Drought & Depression (History of the Prairie West Series, Vol. 6) edited by Gregory P. Marchildon Published by University of Regina Press Review by Keith Foster $34.95 ISBN 978-0-88977-539-8 Grandma Knox recalled that after her father ploughed up seven acres of virgin prairie, he seeded his entire 1933 crop to oats. “He just seeded it by hand,” she wrote. “Beautiful crop. Grew up about six feet high, and froze right down in August. Wasn’t even good feed.” This one incident pretty much encapsulates the frustrations prairie farmers felt during the Great Depression. By recording and recounting his grandmother’s experiences, Clinton N. Westman brings the flavour of the past to life. His article is just one appearing in Drought and Depression, edited by Gregory P. Marchildon. A collection of fourteen articles by fifteen authors, it’s the latest book in the History of the Prairie West Series. Each book in the series is based on a particular theme. As the title suggests, Drought and Depression focuses on the Dirty Thirties on the Canadian Prairies. This selection of articles was originally published in the Prairie Forum journal between 1977 and 2009. The advantage of this book series format is that it gathers all…

Mapmaker
University of Regina Press / 27 March 2018

Mapmaker: Philip Turnor in Rupert’s Land in the Age of Enlightenment by Barbara Mitchell Published by University of Regina Press Review by Michelle Shaw $39.95 ISBN 9780889775939 Between 1778 and 1792, Philip Turnor and his guides travelled over 15,000 miles by canoe and foot to produce ten maps, which laid the foundation for all northern geographic knowledge at that time. But until now, not much has been known about him Barbara Mitchell’s carefully researched work has changed that. She first became interested in Philip Turnor when she realized she was related to him. Initially all she knew was that he was a “significant figure in the Hudson Bay Company”; their first inland surveyor, in fact. A few years later, she heard a wisp of a story passed down through the generations of “Grandfather Philip Turnor travelling rivers in Northern Canada with only the stars to guide him.” That set her imagination on fire. “I began to imagine Turnor with his sextant, compass, and watch, and with his Cree guides and my great, great, great, great [Cree] grandmother, surveying the rivers of Rupert’s Land…. Turnor introduced me to Canada’s northern geography and early history, to the men who mapped this land,…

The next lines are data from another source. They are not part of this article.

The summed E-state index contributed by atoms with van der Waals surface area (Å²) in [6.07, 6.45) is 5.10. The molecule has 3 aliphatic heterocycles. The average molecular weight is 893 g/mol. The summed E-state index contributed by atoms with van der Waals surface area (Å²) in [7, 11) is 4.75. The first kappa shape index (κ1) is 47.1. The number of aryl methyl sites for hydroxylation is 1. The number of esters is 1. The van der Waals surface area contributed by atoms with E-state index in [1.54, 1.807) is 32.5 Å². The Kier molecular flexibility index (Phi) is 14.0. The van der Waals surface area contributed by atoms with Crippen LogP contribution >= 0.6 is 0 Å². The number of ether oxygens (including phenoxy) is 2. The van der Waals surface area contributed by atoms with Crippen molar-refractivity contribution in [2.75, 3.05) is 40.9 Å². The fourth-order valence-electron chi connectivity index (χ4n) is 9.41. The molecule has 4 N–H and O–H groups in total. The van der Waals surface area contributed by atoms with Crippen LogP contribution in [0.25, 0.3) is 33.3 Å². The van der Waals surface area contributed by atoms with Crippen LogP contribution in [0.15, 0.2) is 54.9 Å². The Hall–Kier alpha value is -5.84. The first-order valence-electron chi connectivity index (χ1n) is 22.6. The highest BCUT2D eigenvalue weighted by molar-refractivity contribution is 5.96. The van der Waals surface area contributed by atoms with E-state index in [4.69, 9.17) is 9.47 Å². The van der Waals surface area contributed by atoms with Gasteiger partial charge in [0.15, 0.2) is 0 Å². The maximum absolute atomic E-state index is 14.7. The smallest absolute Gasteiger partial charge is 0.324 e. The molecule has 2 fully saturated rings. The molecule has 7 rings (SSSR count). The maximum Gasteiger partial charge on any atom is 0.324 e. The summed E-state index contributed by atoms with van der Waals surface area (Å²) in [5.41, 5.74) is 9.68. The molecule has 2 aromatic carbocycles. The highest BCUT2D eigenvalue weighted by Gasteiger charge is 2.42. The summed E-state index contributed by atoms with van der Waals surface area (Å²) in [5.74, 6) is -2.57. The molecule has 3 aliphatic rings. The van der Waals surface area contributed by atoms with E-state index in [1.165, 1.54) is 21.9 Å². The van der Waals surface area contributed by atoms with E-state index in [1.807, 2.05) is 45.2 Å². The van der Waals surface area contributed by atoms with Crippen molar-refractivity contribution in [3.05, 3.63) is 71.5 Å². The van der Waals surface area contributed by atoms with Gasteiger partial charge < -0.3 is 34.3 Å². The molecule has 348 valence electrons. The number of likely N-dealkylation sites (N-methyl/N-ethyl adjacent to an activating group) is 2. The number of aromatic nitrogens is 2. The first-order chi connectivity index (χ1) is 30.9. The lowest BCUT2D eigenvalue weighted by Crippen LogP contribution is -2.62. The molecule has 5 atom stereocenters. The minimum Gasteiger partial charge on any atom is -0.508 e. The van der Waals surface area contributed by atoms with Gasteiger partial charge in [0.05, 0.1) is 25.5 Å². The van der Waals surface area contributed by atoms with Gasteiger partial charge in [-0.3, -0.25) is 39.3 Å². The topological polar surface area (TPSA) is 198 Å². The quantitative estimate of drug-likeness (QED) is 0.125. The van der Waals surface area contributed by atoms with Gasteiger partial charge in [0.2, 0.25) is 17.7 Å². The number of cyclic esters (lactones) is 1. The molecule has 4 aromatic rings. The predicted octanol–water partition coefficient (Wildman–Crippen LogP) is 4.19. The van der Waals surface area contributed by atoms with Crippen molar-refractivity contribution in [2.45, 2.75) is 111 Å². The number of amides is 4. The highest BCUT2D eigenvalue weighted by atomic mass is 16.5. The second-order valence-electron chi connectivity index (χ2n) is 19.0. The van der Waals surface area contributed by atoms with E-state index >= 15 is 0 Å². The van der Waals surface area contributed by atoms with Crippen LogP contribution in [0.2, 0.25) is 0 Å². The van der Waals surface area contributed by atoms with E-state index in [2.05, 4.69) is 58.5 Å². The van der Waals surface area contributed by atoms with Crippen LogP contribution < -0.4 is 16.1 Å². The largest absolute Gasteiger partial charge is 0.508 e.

Hero for the Americas, A
University of Regina Press / 1 February 2018

A Hero for the Americas: The Legend of Gonzalo Guerrero by Robert Calder Published by University of Regina Press Review by Shelley A. Leedahl $24.95 ISBN 9-780889-775091 Robert Calder’s A Hero for the Americas: The Legend of Gonzalo Guerrero is an impeccably-researched and compelling nonfiction title offering much to ingest, enjoy, and learn from. The GG award-winning author and Emeritus Professor (U of S) came to his subject as a frequent traveler to the Yucatán Peninsula, where the Spanish-born sailor Gonzalo Guerrero and numerous other conquistadors believed they’d find their fortunes. A sculpture of Guerrero, “a powerful figure dressed as a Mayan warrior,” first piqued Calder’s interest in the enigmatic 16th Century hero, and indeed, Guerrero’s relatively unsung story (as compared to that of fellow conquistador, Hernán Cortés) has all the makings of a Hollywood blockbuster: adventure, battles, romance, and legacy. The robust Andalusian sailor defied his country and Catholic religion after being shipwrecked (of nineteen, only Guerrero and fellow Spaniard Jerónimo de Aguilar survived) off the Yucatán Peninsula in 1512. Guerrero was enslaved by a Mayan chief; earned the tribe’s respect; married the chief’s daughter; became a Chactemal military captain; and fathered the first mestizaje children in Mexican history….

Starving Ukraine
University of Regina Press / 12 January 2018

Starving Ukraine: The Holodomor and Canada’s Response by Serge Cipko Published by University of Regina Press Review by Keith Foster $80.00 ISBN 978-0-88977-506-0 Imagine going without food for an entire day. Then imagine being deprived of food for weeks or months. This is the situation Serge Cipko describes in Starving Ukraine: The Holodomor and Canada’s Response, a comprehensive and focused study of starvation in Ukraine, part of the Soviet Union, from 1932 through 1934. Except in Ukrainian circles, the Holodomor seems to have been largely forgotten. The term comes from two Ukrainian words, moryty holodom, meaning “extermination by hunger.” Citing reports of emaciated children, people eating field mice, and even cannibalism, Cipko says conditions were so severe that Joseph Stalin’s wife committed suicide in protest. Famine in Ukraine, known as the granary of Europe, had an impact on Saskatchewan, a wheat-producing province with a large Ukrainian population. Saskatchewan small towns such as Hafford, Hague, and Krydor held rallies to support relatives in Ukraine who were asking not for money but for grain and flour. When Hafford residents tried to gather half a million bushels of wheat for shipment to Ukraine, the Soviet government declined the offer, saying there was no…